Dutch government collapses over bitter migration row

By AFP   July 7, 2023 | 06:35 pm PT
Dutch government collapses over bitter migration row
Dutch Prime Minister Mark Rutte said there were 'insurmountable' differences in his coalition. Photo by AFP
Dutch Prime Minister Mark Rutte's coalition government collapsed Friday over "insurmountable" differences on how to tackle migration, with elections expected in November.

Rutte, 56, the Netherlands' longest-serving leader and one of Europe's most experienced politicians, said days of crisis talks between the four parties failed to produce a deal.

They fell out over Rutte's plans to tighten curbs on reuniting families of asylum seekers, a bid to curb numbers following a scandal last year over overcrowded migration centers.

"It is no secret that the coalition partners have very different views on migration policy," Rutte, the leader of the center-right VVD party, told a press conference after talks broke down.

"This evening, we have unfortunately reached the conclusion that the differences are insurmountable. For this reason, I will shortly present my written resignation to the king in the name of the whole government."

The government later confirmed he had presented his resignation and would visit King Willem-Alexander on Saturday.

The coalition was Rutte's fourth since he took office in 2010. But it had only taken office in January 2022 after a record 271 days of negotiations and was deeply divided on many issues.

Rutte -- dubbed "Teflon Mark" after the non-stick pan coating for his ability to avoid political catastrophe -- added that he had the "energy" to stand for a fifth term but that he had to "reflect" first.

'Very disappointing'

The earliest that elections can be held is in mid-November, the Dutch election commission said.

Rutte said he would lead a caretaker government until then that would focus on tasks including support for Ukraine.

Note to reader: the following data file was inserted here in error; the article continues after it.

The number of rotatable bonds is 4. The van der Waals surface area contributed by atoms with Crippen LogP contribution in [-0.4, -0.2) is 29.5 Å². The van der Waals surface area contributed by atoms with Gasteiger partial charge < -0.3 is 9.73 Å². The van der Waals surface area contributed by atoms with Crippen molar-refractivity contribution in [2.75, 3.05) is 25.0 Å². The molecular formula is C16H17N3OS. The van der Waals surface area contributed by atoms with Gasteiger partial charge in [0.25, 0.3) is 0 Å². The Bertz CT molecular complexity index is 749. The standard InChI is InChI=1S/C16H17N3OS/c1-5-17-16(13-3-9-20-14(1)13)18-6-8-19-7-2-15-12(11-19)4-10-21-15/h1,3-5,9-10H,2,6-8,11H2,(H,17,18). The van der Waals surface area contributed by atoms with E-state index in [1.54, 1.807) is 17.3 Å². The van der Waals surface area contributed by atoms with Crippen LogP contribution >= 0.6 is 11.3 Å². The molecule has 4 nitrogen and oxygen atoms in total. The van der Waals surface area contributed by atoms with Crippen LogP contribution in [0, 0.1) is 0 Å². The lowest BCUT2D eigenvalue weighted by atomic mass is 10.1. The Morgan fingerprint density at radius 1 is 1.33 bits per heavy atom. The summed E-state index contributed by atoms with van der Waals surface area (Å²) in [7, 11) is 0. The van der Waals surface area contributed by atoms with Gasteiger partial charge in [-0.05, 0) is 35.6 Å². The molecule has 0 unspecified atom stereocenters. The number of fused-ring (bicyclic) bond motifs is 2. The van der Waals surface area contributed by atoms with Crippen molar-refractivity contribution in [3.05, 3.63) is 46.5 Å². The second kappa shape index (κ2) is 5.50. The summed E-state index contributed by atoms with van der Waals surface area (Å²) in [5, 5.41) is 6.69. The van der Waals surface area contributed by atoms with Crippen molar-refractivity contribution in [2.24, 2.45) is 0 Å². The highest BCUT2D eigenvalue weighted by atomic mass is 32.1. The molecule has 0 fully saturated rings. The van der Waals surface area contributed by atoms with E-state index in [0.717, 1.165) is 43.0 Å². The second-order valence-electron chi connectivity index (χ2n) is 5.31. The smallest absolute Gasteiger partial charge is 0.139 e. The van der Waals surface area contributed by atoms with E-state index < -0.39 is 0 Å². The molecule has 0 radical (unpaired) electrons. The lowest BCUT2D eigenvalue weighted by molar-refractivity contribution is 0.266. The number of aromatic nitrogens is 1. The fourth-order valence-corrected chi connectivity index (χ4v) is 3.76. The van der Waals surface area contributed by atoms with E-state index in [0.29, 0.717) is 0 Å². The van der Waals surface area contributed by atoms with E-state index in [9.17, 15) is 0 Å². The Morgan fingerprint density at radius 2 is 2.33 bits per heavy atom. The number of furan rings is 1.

The sudden collapse sparked bitter recriminations between the four parties in the year-and-a-half-old coalition, which had been dubbed "Rutte IV".

ChristenUnie - a Christian Democratic party that draws its main support from the staunchly Protestant "Bible Belt" in the central Netherlands - and center-left D66 had opposed Rutte's plan.

He reportedly demanded that the number of relatives of war refugees allowed into the Netherlands be capped at 200 per month.

Rutte had promised to tackle migration after last summer's migration centers scandal, during which a baby died and hundreds of people were forced to sleep in the open

"The family, that children grow up with their parents, is a core value for us," said deputy prime minister Carola Schouten of ChristenUnie, adding it was "a very difficult moment".

Finance Minister Sigrid Kaag of D66 said there was "unnecessary tension in the process" and that the collapse was "regrettable".

Foreign Minister Wopke Hoekstra of the centre-right Christian Democratic Appeal (CDA) said the fall of the government was "very disappointing, unnecessary and inexplicable to the people of the country".


The Netherlands now faces one of its most stormy and divisive election campaigns in years.

The upstart BBB party, led by farmers who oppose the government's European Union-backed environmental rules, will be seeking to repeat the success of senate elections that it won earlier this year.

Its leader Caroline van der Plas has refused to serve in a coalition with Rutte, and she didn't rule out standing for the prime minister's job if it wins the most seats in the general election.

Local media said Rutte had taken a tough stance on migration to deflect a challenge from the right wing of the VVD, whose voters the farmer party has begun to woo.

And Rutte has long been under pressure on the issue of migration due to the strength of far-right parties in the Netherlands, including that of anti-Islam leader Geert Wilders.

After the collapse of the government, a crowd of onlookers gathered outside the government buildings where the talks had taken place in the historic center of The Hague.

"I'm quite concerned. I'm worried what the next cabinet is going to look like," 19-year-old IT worker Marijn Philippo told AFP.

"I hope that the next cabinet will do better than this one, especially in terms of asylum," added Pieter Balkenende, 32.

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